[On MOTOR PSYCHO:] Russ Meyer was a photographer in the military. He was such a lecher (laughs), he had those big eyebrows that curled up, he was just disgusting. A woman walked by him and saliva would come out his eyeballs, the guy was a real luster, boy. I liked him because he was a very good director, he really knew how to work with his cast and crew, made them feel special, but he was such a character. He would look at a woman with that glint in his eye, like looking at a steak after not eating for five days.

MOTOR PSYCHO was my first shot as an actor, and it's what got me Peyton Place. Alex Rocco had his agent put up a piece of that film at 20th Century Fox for the part of Lee but they liked me. His loss, my gain.

Funny you're calling me today, you're talking to a dead man. It's really interesting, I haven't felt the full impact, I just got out of the hospital this morning. I'm going to do the best I can to fight it, because I'm not going to go through all the chemo, I've seen what happens to my friends who went through that. I'm going to fast for maybe 25 or 30 days and drink a lot of water and take lots of vitamins and herbs and see if the body can reverse the problem.

I just finished a screenplay and was going to call Paul Lewis. I got a pre-distribution agreement through Shoreline. They just finished a picture called LA LINEA with Andy Garcia. I just connected with their company in the last five days, and they want to shoot it.

Warren Oates was an interesting study. Warren Oates and Vic Morrow were the two best guys on the planet. Great actor. Paul Lewis is the best of the best, there's never been a nicer guy.

You know, the bedside manner of this little Japanese doctor, he was a pistol. He came in around four o'clock in the morning and said, You know, you don't seem to understand what's going on here. I kind of looked at him and I went, Well, I've got this infection from where my gall bladder was removed. He said, An infection? You have cancer throughout every square inch of your body. Wow, why don't you hit me with a good left hook? He said, You need to know that because you need to become proactive and start fighting it. That came out of nowhere. He said I was misdiagnosed and they told me I had cancer was I was in that hospital three months ago. So I knew there was like a cover-up, because I'm a very bright guy, I don't smoke or drink; haven't even taken an aspirin in probably 35 years I've been sober. I looked him dead in the eye and said, Nobody ever told me I have cancer. He said he talked to Dr. Sernick and he told him you had cancer throughout the whole region where your gall bladder was. I said he never told that to me.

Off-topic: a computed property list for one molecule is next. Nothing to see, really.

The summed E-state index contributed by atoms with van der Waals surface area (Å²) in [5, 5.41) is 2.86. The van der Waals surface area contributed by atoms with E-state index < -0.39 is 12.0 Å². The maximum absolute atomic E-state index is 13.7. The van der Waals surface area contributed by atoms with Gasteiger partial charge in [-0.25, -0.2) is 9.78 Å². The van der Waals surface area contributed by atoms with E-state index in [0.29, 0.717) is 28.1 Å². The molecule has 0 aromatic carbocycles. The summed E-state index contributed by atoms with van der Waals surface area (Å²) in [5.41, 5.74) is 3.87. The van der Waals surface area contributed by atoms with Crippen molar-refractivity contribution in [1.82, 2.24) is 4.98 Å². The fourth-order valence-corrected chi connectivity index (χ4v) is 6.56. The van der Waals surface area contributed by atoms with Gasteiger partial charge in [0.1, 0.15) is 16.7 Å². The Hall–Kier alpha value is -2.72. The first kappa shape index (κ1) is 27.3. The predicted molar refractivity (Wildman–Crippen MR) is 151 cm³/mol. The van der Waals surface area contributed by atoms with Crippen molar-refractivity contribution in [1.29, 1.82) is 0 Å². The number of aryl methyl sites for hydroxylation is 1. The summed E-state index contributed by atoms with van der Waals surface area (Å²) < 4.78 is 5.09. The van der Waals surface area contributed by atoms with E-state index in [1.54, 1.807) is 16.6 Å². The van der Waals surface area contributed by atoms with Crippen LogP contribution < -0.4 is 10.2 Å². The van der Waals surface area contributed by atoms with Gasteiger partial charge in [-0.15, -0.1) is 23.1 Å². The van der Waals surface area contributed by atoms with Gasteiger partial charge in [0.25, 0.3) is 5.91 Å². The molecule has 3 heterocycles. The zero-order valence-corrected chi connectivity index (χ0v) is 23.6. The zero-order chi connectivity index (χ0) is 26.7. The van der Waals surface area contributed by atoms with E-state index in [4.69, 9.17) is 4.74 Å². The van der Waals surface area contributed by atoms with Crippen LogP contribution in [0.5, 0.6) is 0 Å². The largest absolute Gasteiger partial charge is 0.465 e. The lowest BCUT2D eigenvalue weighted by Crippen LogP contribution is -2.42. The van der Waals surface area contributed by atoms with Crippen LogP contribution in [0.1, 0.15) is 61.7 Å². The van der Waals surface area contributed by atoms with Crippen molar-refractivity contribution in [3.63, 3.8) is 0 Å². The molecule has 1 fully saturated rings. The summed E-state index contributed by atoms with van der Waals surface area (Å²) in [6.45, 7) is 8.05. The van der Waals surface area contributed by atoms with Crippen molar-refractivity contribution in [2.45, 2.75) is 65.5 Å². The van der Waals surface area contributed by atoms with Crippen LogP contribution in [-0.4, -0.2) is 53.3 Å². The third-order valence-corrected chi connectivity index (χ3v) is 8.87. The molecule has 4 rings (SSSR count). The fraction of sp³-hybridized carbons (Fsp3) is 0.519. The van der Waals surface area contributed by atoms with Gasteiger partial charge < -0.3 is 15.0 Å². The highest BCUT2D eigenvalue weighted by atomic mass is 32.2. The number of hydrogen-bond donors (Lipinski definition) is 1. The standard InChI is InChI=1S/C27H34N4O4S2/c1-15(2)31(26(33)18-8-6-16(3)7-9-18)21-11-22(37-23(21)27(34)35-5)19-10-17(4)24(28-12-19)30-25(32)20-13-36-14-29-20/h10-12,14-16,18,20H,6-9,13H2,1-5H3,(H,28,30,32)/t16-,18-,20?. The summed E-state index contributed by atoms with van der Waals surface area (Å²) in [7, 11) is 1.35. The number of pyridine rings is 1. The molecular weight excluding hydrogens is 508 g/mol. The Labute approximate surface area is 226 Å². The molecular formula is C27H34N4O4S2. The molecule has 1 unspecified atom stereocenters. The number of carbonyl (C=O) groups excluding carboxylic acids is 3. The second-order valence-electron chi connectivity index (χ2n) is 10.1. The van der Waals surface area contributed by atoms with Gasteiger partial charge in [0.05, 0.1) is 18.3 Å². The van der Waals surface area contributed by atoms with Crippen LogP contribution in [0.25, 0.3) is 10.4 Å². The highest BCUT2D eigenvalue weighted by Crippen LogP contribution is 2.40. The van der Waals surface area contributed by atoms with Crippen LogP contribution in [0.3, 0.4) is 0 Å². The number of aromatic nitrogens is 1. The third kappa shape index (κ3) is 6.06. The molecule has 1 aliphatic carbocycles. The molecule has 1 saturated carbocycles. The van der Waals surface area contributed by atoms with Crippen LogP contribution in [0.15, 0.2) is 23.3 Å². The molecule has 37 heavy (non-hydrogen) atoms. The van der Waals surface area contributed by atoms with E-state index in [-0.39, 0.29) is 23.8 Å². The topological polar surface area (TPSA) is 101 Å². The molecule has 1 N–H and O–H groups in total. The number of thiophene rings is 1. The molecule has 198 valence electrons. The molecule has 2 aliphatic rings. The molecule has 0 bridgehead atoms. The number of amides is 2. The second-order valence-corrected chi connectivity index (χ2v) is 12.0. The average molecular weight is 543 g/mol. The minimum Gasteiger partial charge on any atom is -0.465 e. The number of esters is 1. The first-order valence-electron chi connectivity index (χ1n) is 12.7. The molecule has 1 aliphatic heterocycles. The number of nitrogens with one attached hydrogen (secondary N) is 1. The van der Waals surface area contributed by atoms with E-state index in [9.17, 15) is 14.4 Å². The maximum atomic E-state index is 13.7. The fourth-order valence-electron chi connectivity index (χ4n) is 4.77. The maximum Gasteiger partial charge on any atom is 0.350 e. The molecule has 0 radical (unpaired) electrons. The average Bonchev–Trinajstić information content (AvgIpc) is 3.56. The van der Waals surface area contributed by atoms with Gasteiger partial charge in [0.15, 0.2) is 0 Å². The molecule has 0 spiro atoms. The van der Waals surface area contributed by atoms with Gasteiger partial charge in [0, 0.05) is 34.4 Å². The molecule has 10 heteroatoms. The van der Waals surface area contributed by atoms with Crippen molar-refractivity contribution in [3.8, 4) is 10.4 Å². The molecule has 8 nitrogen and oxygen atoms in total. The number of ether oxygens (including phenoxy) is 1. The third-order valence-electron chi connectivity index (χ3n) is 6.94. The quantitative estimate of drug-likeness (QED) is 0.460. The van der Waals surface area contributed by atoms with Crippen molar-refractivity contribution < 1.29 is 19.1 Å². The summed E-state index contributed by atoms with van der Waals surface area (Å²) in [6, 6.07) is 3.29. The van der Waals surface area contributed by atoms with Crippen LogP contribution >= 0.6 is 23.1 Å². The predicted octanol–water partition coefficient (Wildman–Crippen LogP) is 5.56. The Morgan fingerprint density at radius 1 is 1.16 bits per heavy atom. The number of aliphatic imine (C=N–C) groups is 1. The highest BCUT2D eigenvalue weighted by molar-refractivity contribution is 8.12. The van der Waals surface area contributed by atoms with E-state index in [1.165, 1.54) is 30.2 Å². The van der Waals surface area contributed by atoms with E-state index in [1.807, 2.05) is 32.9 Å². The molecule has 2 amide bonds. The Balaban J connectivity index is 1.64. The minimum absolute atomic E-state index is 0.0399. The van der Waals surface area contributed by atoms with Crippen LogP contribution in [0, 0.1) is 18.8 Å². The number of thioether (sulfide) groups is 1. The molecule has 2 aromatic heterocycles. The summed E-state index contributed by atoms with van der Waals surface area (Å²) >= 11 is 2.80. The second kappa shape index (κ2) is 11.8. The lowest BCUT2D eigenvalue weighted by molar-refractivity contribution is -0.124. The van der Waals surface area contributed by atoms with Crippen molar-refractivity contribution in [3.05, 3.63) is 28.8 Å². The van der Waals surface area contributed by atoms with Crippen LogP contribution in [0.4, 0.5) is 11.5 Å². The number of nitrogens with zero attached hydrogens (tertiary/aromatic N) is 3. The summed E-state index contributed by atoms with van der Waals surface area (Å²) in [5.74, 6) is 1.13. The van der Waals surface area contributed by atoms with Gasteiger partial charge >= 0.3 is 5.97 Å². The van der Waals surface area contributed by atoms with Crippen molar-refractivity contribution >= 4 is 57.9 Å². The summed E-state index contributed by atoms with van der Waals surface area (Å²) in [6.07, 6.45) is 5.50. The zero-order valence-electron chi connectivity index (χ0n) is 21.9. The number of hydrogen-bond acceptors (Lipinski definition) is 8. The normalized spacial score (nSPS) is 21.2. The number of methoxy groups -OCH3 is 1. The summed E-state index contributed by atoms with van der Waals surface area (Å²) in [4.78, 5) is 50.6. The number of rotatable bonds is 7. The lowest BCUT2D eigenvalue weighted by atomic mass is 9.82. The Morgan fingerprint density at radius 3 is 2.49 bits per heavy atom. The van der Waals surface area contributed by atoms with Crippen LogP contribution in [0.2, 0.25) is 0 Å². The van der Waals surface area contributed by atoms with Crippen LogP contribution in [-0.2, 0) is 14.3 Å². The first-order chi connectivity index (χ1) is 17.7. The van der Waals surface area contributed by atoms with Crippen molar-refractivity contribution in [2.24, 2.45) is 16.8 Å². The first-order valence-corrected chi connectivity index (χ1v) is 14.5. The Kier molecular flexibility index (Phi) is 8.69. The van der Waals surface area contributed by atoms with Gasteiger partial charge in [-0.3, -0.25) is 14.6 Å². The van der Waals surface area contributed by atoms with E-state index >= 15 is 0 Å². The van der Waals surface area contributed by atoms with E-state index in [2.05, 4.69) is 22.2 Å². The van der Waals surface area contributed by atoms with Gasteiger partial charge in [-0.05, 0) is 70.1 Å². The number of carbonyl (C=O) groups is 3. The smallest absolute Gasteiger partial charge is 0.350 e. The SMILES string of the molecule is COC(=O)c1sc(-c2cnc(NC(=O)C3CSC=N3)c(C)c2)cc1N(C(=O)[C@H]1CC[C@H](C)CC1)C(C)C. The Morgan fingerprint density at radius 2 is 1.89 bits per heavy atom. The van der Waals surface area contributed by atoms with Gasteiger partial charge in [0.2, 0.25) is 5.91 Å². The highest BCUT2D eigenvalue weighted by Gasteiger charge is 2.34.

Griff said...

Interesting read. Thanks!

Phantom of Pulp said...

Great and clearly rare interview.

Steve sounded like a straight-up guy.

Hope's he's RIP'ing.

Anonymous said...

RIP Steve. We hung together for years in the late 80's. Not much to do with Hollywood around that time. Just the daily living life. Learned quite a few things from you. I remember all these stories that you told us, you didnt tell us that you had done so many movies though! I see that you finally made it to the mountains of Big Bear.Good for you! Thanks for posting this interview,,,I can just hear Steve's gruff voice!

Sis said...

Stephen Oliver was my brother and we miss the guy so much. He was a hellava story teller. We thought he made them up...but found out they were all true!
Miss you brother!

Anonymous said...

William Shook said Steve was a great guy. We were in Mr. Olds class together Mechcanical Drawing at Pacific High School in San Bernardino. We sat next to each other so I got to know him real well. When I discovered he was in Peyton Place on T-V I told all the friends he was in the movies. I was on Jury duty in Sann Bernardino. His mother was in our group and she asked the Judge if she could be excused because her son (Steve was appearing in a play in L.A., he said yes. RIP Steve.